WIMBLEDON, England — This one meant so much to Andy Roddick.
Because of the stakes: a return to Wimbledon’s semifinals. Because of the opponent: 2002 champion Lleyton Hewitt. And because of the circumstances: a five-set grind that began under a bright sun and concluded in shadows, three hours 50 minutes later.
When it was over, having finally figured out a way to get past Hewitt 6-3, 6-7 (10), 7-6 (1), 4-6, 6-4, Roddick let out a sigh and raised a fist, then threw his racket down, sat in his changeover chair and covered his face with his hands.
“A mixture of happiness, of relief. In your mind, you’re kind of trying to stay the course for four hours, constantly figuring out what you’re going to do,” said Roddick, who swatted 43 aces on Wednesday. “Your mind is just racing.”
He hadn’t been to the final four at Wimbledon since 2005 and even lost in the second round a year ago. He hadn’t won a five-setter at any Grand Slam tournament in 2 1/2 years. But Roddick came through in the crunch, saving three break points while trailing 2-1 in the fifth set, before earning the decisive break in a 14-point game to go ahead 5-4.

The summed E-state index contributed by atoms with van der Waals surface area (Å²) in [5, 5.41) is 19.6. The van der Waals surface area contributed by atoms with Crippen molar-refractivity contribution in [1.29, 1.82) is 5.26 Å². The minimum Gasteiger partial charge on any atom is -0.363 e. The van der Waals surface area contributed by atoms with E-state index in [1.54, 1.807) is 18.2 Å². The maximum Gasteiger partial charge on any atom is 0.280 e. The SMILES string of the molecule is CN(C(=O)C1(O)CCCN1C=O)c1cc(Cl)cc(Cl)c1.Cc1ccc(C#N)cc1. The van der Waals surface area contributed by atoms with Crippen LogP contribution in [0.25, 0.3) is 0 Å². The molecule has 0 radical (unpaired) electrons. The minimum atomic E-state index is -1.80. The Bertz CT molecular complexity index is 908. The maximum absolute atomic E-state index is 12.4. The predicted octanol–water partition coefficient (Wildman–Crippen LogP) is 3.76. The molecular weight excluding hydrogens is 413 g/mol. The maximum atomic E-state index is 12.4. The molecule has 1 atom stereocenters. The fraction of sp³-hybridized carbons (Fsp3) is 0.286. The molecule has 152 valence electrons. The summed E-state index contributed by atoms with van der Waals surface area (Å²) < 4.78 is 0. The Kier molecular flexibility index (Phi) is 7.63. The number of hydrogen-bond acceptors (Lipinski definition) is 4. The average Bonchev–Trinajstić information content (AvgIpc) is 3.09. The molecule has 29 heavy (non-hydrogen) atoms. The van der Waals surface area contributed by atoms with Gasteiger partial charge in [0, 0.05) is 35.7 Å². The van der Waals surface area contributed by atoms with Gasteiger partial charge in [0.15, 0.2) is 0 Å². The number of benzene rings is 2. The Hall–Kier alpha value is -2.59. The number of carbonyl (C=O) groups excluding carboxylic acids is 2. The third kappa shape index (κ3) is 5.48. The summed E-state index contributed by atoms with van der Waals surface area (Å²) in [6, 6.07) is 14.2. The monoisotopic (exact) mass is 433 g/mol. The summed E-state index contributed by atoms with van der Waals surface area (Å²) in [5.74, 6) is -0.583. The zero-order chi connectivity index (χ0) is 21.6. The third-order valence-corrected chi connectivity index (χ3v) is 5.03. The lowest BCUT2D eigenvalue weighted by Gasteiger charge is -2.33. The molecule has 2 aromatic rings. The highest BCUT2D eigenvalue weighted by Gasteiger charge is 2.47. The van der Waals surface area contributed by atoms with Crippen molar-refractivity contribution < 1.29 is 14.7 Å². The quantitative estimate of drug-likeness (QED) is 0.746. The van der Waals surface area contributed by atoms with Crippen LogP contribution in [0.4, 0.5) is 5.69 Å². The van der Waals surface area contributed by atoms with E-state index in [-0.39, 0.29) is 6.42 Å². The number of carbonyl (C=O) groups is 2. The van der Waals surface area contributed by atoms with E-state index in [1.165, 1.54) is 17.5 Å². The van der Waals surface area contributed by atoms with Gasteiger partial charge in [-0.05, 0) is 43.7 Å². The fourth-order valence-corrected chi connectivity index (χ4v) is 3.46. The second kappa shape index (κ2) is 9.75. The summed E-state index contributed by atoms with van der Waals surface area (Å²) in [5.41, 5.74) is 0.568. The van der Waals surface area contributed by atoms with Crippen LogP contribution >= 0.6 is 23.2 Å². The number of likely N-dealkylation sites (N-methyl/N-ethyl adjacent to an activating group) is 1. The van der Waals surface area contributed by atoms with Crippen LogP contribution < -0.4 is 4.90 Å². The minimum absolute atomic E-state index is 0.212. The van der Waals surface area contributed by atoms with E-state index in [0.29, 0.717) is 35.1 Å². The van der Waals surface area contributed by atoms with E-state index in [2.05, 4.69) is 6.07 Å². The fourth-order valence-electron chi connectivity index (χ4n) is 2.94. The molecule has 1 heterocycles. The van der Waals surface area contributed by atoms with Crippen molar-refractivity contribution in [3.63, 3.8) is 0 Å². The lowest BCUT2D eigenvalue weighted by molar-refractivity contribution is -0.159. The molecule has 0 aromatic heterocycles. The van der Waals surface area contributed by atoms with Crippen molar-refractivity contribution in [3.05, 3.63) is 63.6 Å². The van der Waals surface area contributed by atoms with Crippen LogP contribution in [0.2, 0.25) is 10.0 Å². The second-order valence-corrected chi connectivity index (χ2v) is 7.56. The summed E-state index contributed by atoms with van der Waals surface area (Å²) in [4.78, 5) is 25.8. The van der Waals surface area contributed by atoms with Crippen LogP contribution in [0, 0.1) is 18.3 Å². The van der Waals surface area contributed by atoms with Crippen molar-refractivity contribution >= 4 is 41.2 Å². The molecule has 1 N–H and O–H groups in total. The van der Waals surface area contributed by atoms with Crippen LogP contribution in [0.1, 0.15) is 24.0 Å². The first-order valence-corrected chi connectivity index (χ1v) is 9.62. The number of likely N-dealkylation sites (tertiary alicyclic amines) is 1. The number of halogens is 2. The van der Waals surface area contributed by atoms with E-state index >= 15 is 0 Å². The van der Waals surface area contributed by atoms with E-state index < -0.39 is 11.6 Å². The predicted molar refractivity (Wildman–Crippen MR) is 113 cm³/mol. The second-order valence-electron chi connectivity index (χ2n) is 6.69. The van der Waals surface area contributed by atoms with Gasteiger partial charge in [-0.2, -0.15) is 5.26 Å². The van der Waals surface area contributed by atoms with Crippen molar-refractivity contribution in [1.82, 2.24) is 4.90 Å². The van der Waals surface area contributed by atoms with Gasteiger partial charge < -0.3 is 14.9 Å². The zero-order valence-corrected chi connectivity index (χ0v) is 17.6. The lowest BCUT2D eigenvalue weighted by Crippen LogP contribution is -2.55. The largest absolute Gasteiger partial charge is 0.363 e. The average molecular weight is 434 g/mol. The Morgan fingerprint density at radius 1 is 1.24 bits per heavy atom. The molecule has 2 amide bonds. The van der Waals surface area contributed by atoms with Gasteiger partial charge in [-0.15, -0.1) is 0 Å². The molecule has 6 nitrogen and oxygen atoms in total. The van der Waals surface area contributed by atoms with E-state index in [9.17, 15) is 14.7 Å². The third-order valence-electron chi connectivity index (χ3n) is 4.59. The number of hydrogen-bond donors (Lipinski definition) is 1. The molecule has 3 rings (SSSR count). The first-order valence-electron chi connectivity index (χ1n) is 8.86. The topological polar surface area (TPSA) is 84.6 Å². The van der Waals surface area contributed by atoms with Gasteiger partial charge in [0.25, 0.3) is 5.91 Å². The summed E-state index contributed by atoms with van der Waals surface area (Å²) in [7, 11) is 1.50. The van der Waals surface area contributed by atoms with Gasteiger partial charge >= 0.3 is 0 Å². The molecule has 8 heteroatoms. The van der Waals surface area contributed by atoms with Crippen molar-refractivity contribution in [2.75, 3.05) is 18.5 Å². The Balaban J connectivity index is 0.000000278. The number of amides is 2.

“It’s going to pay big dividends, winning a tight match like this,” said Roddick’s coach, Larry Stefanki. “He hasn’t done that in a long time.”
Roddick-Hewitt was the only quarter-final pitting two men who have been ranked No. 1, and the only one involving two men who have won a major championship. It also was the most riveting contest, not to mention the longest.
“It certainly wasn’t short on drama,” Roddick said. “It was tough from a mental standpoint, because Lleyton wasn’t going away, and there were kind of a lot of ebbs and flows.”
Next up for the No. 6-seeded Roddick: a semifinal against No. 3 Andy Murray, who beat 2003 French Open champion Juan Carlos Ferrero 7-5, 6-3, 6-2. Murray is trying to become the first British man to win Wimbledon since Fred Perry in 1936, so he will be backed by quite a crowd in what the locals will bill as “Andy versus Andy.”
“We might be able to count the people for me on this hand,” Roddick said, raising his right mitt. “I’m just going to pretend when they say, ’Come on, Andy!’ that they mean me.”
The other semifinal Friday is No. 2 Roger Federer against No. 24 Tommy Haas. It’s a rematch of a June 1 French Open fourth-round match in which Haas took the first two sets and was five points away from winning, before Federer won en route to claiming his first title at Roland Garros.
That gave Federer his 14th Grand Slam championship, tying Pete Sampras’ career record. He can surpass that mark here.
“It would be writing in the history books of tennis,” Federer said, then cautioned: “It’s not there yet. Still far away. Many points, many serves, many forehands.”
Seeking a sixth Wimbledon title, he beat No. 22 Ivo Karlovic of Croatia 6-3, 7-5, 7-6 (3). Haas knocked off No. 4 Novak Djokovic of Serbia 7-5, 7-6 (6), 4-6, 6-3.